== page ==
Google has included the TfL public transport data along with TfL’s (open data) bikeshare (through an ITO data brokerage agreement) and Lime bikeshare, and Uber and a couple of other cab and rideshare servies, into its app, although not Uber’s bikeshare. Apple Maps is similar.
CityMapper has Mobike, Lime and Santander Cycles bikeshares, but not Uber’s JUMP, along with TfL data but no cabs.
TfL’s own journey planner just includes its services.
A number of smaller services (e.g. London’s Beryl Bikes) have started to publish location information in open data formats but these are generally below the radar of multi-option aggregators and so have not yet been adopted.
Transactions (i.e. payment) involve, in almost all cases, the user getting redirected from their planning app to the providers app, with the notable exception of CityMapper and TfL services – but if you are signed up for their “CityMapper Pass”
So, a long way to go in London and – indeed – the rest of the world.
Thanks to HERE Mobility for sending me a copy of the report.
Last week I was at FOSS4G (Free and Open Source Software for Geo) 2019 conference, in Bucharest, Romania. It was the second time I had attended the global conference, the first being back in 2013 in Nottingham. There are also country and region “mini” versions of the conference, including FOSS4G UK which I have also been to a few times. Relatively cheap airfares and hotel costs in Bucharest, along with the conference fee itself being low for early birds, along with the theme focusing on open source geo software that I use heavily (e.g. QGIS and OpenLayers) meant this was an obvious summer conference to go to. As it is the “canonical” conference for the industry, it means that many of the key technologies have core developers attending – and speaking. Hearing insight from the creators – rather than just vendors – is invaluable.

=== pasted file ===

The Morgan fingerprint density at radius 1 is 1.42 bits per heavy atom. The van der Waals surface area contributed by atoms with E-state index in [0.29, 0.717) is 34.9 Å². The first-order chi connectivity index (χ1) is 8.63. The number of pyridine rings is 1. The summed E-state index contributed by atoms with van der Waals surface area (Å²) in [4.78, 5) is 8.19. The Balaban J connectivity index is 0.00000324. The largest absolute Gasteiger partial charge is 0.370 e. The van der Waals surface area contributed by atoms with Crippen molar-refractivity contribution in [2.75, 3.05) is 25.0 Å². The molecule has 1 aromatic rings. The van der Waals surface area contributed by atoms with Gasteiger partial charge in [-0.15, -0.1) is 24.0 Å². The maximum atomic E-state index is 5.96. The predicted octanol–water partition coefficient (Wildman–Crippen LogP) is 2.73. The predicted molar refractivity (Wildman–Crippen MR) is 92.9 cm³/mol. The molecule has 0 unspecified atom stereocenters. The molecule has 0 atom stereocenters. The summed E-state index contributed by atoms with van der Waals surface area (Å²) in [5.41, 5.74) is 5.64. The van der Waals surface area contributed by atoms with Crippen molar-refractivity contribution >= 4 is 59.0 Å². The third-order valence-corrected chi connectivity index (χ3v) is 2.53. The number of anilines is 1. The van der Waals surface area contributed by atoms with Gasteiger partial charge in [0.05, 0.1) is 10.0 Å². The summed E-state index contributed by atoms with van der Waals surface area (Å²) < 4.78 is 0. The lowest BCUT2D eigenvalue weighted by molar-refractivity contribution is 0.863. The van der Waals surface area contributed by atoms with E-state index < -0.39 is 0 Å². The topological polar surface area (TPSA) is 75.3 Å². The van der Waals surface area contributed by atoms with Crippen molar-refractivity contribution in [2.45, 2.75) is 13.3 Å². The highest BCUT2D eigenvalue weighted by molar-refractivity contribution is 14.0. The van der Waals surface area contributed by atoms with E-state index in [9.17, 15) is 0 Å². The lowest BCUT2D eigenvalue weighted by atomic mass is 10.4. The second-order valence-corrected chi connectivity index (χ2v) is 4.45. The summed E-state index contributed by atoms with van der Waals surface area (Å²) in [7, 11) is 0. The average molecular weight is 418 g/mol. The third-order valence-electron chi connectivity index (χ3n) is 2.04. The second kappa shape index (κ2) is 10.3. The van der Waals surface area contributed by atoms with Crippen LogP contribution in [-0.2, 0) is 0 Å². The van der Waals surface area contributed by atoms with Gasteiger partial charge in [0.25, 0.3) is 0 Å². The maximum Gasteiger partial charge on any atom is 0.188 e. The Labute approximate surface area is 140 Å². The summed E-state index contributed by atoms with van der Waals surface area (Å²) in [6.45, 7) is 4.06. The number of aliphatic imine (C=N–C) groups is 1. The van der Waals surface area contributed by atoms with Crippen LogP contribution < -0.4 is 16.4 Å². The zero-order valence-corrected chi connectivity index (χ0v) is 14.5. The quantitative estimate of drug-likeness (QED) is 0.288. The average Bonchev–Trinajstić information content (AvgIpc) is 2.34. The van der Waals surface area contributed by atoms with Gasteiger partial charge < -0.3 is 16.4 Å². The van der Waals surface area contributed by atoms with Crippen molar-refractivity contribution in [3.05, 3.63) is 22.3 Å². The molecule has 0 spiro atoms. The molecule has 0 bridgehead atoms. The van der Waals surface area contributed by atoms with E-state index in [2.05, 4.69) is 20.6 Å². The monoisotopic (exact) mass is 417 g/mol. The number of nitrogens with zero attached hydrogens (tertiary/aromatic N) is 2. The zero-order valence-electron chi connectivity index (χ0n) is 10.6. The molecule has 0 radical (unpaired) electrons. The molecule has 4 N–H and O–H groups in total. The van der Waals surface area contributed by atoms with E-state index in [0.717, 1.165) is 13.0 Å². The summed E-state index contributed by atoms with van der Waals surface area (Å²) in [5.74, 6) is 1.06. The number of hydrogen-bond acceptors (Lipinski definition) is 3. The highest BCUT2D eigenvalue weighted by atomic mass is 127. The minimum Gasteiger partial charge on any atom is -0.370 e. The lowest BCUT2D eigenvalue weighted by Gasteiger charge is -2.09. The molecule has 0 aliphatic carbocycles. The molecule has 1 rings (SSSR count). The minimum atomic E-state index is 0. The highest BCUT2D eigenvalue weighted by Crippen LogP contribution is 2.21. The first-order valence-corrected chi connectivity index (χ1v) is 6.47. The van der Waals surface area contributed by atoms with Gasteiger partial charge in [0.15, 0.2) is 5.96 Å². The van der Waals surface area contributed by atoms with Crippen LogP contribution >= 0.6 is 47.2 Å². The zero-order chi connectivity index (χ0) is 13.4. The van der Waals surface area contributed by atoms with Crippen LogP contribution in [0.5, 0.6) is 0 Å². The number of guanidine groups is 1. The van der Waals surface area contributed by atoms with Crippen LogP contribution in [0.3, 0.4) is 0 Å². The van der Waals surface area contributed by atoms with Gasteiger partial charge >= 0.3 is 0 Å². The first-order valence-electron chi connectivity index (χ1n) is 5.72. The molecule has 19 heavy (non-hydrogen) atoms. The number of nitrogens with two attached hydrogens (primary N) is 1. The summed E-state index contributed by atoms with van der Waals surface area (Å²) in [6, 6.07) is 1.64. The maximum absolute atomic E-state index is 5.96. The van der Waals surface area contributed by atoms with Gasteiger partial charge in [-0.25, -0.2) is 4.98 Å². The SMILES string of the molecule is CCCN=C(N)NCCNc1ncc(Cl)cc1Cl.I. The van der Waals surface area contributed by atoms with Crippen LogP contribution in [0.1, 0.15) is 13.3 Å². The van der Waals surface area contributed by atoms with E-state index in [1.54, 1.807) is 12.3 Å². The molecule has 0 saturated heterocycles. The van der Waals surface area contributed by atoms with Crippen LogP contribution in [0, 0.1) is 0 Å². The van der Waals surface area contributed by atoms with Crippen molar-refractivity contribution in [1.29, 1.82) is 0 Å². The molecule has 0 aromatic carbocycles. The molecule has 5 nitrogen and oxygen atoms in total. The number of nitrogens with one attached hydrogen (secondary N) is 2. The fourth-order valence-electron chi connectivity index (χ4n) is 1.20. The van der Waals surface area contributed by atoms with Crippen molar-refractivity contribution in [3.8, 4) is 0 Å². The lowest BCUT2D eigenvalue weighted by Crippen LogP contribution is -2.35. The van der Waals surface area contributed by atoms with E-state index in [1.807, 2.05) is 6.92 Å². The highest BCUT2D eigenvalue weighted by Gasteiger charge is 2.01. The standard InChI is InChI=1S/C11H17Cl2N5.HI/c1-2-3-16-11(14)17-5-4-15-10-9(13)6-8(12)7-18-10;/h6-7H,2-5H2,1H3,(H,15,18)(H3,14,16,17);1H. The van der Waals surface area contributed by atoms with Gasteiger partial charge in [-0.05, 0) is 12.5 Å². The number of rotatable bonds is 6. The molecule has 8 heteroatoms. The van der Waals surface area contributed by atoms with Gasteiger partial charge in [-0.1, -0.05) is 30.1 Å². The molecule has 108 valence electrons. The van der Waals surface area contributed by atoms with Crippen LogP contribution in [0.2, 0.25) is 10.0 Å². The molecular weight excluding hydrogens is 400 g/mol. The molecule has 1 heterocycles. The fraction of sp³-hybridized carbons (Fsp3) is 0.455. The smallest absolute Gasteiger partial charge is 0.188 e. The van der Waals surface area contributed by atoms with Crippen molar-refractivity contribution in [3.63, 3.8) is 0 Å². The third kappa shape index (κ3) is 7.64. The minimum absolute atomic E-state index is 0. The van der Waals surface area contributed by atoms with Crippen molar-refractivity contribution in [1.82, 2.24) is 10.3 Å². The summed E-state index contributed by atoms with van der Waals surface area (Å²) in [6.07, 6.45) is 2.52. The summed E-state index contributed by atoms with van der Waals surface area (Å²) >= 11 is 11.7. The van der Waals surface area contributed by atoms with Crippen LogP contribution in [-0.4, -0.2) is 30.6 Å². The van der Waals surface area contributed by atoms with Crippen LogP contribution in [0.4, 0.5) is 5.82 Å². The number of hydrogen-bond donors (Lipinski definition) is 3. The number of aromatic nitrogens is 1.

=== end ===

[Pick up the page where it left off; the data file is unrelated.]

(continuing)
I attended the main conference days on Wednesday, Thursday and Friday. It was a packed event, with 11 simultaneous streams of talks, starting each day at 9am, and with social events in the evenings too. Two smartphone apps for the conference were a must – Attendify was a good interface work out which sessions to go to when. The app is full of annoying quirks, and ironically lacking on the map front, but does have a bookmarking system which was invaluable. Telegram was the other app, as there was a FOSS4G event group chat which was lively and frequently updated. Around a third of the 1000 attendees were on the group chat. Unfortunately I had to find out about both Attendify and Telegram from other attendees – registration didn’t tell me about these. You would have had much less of a conference experience without these apps.